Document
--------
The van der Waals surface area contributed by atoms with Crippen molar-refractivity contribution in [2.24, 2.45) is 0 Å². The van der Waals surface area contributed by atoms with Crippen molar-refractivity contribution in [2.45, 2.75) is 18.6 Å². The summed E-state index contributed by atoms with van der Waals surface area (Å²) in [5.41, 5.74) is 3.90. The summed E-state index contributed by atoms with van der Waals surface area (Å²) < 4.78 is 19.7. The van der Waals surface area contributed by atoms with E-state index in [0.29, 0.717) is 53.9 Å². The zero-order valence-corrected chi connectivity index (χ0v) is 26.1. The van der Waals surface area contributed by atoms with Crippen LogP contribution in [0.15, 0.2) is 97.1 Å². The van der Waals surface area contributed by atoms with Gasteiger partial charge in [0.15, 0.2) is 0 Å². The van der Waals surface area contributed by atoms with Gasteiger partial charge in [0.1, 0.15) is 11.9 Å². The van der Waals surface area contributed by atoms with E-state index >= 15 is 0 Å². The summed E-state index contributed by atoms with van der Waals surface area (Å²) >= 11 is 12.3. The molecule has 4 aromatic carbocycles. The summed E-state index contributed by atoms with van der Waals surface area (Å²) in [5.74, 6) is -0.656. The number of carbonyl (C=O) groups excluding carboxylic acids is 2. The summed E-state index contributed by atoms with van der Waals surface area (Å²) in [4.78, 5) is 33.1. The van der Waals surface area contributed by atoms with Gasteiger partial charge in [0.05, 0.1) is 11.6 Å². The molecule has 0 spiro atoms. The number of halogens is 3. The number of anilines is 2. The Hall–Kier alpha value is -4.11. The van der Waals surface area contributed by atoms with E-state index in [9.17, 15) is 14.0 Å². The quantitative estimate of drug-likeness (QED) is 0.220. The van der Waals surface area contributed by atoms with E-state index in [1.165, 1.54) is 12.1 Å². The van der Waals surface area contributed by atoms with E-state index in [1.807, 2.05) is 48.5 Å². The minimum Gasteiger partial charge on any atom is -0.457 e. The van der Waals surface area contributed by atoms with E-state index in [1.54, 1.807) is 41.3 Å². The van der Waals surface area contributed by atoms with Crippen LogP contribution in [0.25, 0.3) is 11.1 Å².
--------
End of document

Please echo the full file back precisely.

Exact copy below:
The van der Waals surface area contributed by atoms with Crippen molar-refractivity contribution in [2.24, 2.45) is 0 Å². The van der Waals surface area contributed by atoms with Crippen molar-refractivity contribution in [2.45, 2.75) is 18.6 Å². The summed E-state index contributed by atoms with van der Waals surface area (Å²) in [5.41, 5.74) is 3.90. The summed E-state index contributed by atoms with van der Waals surface area (Å²) < 4.78 is 19.7. The van der Waals surface area contributed by atoms with E-state index in [0.29, 0.717) is 53.9 Å². The zero-order valence-corrected chi connectivity index (χ0v) is 26.1. The van der Waals surface area contributed by atoms with Crippen LogP contribution in [0.15, 0.2) is 97.1 Å². The van der Waals surface area contributed by atoms with Gasteiger partial charge in [0.15, 0.2) is 0 Å². The van der Waals surface area contributed by atoms with Gasteiger partial charge in [0.1, 0.15) is 11.9 Å². The van der Waals surface area contributed by atoms with E-state index >= 15 is 0 Å². The summed E-state index contributed by atoms with van der Waals surface area (Å²) >= 11 is 12.3. The molecule has 4 aromatic carbocycles. The summed E-state index contributed by atoms with van der Waals surface area (Å²) in [5.74, 6) is -0.656. The number of carbonyl (C=O) groups excluding carboxylic acids is 2. The summed E-state index contributed by atoms with van der Waals surface area (Å²) in [4.78, 5) is 33.1. The van der Waals surface area contributed by atoms with Gasteiger partial charge in [0.05, 0.1) is 11.6 Å². The molecule has 0 spiro atoms. The number of halogens is 3. The number of anilines is 2. The Hall–Kier alpha value is -4.11. The van der Waals surface area contributed by atoms with E-state index in [9.17, 15) is 14.0 Å². The quantitative estimate of drug-likeness (QED) is 0.220. The van der Waals surface area contributed by atoms with E-state index in [1.165, 1.54) is 12.1 Å². The van der Waals surface area contributed by atoms with E-state index in [1.807, 2.05) is 48.5 Å². The minimum Gasteiger partial charge on any atom is -0.457 e. The van der Waals surface area contributed by atoms with E-state index in [1.54, 1.807) is 41.3 Å². The van der Waals surface area contributed by atoms with Crippen LogP contribution in [0.25, 0.3) is 11.1 Å².